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Andrew Jackson Jihad - Knife Man

Folk Punk Perfection

About.com Rating 5 Star Rating

By

Andrew Jackson Jihad

Knife Man

Asian Man Records
I'm going to make a confession. I have been horribly remiss in submitting a timely review for Knife Man, the latest release from Andrew Jackson Jihad, but it's not out of a lack of love for this band. In fact, Knife Man is a strong release that has seen pretty heavy play in our Amsterdam office. It's just that every so often, a record arises that's so well-crafted, yet bizarrely quirky, that it's quite difficult to wrap one's head around what exactly is going on. This is most definitely the case with the folk punk stylings of Knife Man.

First of all, with a name like Andrew Jackson Jihad, you know this has to be good, and you'd be right. Comprised of Sean Bonnette (guitar, vocals)and Ben Gallaty (upright bass, vocals), a social worker and a gravedigger from Phoenix, AZ, the duo has been producing smart, politically-tinged folk punk since 2004, this time assembling a full band to make Knife Man their most majestic opus yet. Folk music and punk rock are inextricably linked both due to their attitudes and ties to protest music, but it's still always amazing when bands clearly bridge that gap. Against Me! has done it many times, and Andrew Jackson Jihad has done it every time.

The record grabs hold from its opener, "The Micheal Jordan of Drunk Driving," a silly 20-second dose of Americana that feeds into the straight up jangled punk of "The Gift of the Magi 2: Return of the Magi," a punchy tune full of spit that sets up much of the record - a sound that comes across like John Darnelle of Mountain Goats decided to drink a little bit too much coffee before stepping up for a guest gig fronting the Dead Milkmen, right after he found out somebody stole his bicycle and kicked his dog.

Politics are heavily present, but presented with a liberal bit of smirking humor and no preachiness. On "American Tune," racial and gender inequality is attacked by simply pointing out that the guys in Andrew Jackson Jihad don't need to deal with it. On the chorus of "if I see a penny on the ground, I leave it alone or f**king flip it, I'm a straight white male in America, I got all the luck I need," the point is made, without ever attempting to reach the level of overkill or pretentious self-righteousness. And on "Zombie by the Cranberries by Andrew Jackson Jihad," as well as being one of the best album titles ever (and not actually having anything to do with the Cranberries' song), the issue of homelessness is addressed, and through lines like "Cause I think you deserve much more than a smoke and 50 cents. You deserve to be self sufficient and buy your own cigarettes," the band is pointing out that homelessness is an issue for sure, but not saying they have the solution, or telling you how to go live your life to help them combat the issue.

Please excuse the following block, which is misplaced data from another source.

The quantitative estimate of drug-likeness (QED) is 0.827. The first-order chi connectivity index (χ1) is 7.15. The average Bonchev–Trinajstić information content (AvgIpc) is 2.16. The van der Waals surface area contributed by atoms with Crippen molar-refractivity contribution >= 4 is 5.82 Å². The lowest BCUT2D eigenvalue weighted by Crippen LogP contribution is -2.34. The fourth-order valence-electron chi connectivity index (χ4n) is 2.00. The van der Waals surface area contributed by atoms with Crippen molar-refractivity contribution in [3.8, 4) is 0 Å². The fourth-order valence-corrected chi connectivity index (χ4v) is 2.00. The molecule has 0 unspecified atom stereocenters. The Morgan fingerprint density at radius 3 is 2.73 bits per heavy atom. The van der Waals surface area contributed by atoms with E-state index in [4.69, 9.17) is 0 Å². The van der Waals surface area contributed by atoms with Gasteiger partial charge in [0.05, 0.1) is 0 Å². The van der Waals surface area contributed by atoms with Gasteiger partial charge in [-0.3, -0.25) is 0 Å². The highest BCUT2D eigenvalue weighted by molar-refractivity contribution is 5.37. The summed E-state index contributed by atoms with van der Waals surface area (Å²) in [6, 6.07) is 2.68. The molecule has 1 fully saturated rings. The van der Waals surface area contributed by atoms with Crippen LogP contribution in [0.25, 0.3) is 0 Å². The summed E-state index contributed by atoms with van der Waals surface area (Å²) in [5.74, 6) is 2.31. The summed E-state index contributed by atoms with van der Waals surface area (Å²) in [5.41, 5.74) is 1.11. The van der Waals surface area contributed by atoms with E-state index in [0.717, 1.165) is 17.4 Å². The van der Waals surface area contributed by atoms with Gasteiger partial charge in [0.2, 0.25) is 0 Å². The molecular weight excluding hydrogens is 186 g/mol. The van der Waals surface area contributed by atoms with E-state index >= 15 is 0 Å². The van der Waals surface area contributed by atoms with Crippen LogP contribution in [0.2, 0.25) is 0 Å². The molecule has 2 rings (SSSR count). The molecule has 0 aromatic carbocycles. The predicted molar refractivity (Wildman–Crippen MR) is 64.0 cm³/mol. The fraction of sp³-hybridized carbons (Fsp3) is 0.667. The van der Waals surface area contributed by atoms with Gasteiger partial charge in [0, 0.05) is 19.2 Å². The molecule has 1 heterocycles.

On Knife Man, AJJ becomes the funnier, friendlier, cooler counterpart to This Bike Is A Pipe Bomb. Both bands make points that you agree with in a folksy way, but you know exactly which one would be more fun to grab a beer with after a political rally.

Despite the heavily acoustic vibe, the punk attitude and sensibility is blatantly apparent and fun. "Hate, Rain on Me" is another silly slab of punk fun, it's more smart punk jangliness, which opens with the sneering "I wish I had a bullet f**king big enough to kill the sun. I'm sick of songs about the summer. And I hate everyone." It's pretty perfect.

In fact, just about every song is perfect in it's execution, like the self-pitying "Distance," which explains itself with the line "I hate whiny, fucking songs like this but I can't afford a therapist," and "People 2: Still Peoplin'" just really points out that everybody has it kind of rough, and it's OK to feel bad for yourself, even if you're not at the bottom "You don't have it any better and you don't have it any worse. You're an irreplaceable human soul with your own understanding of what it means to suffer." Therein lies the message of AJJ - the world has a lot of problems, a lot of big problems, and we all need to be aware of them. But at the same time, you're no less of big social thinker for having your own problems, and wanting to address them first and foremost. It's not selfish - it's realistic.

Disclosure: A review copy was provided by the publisher. For more information, please see our Ethics Policy.
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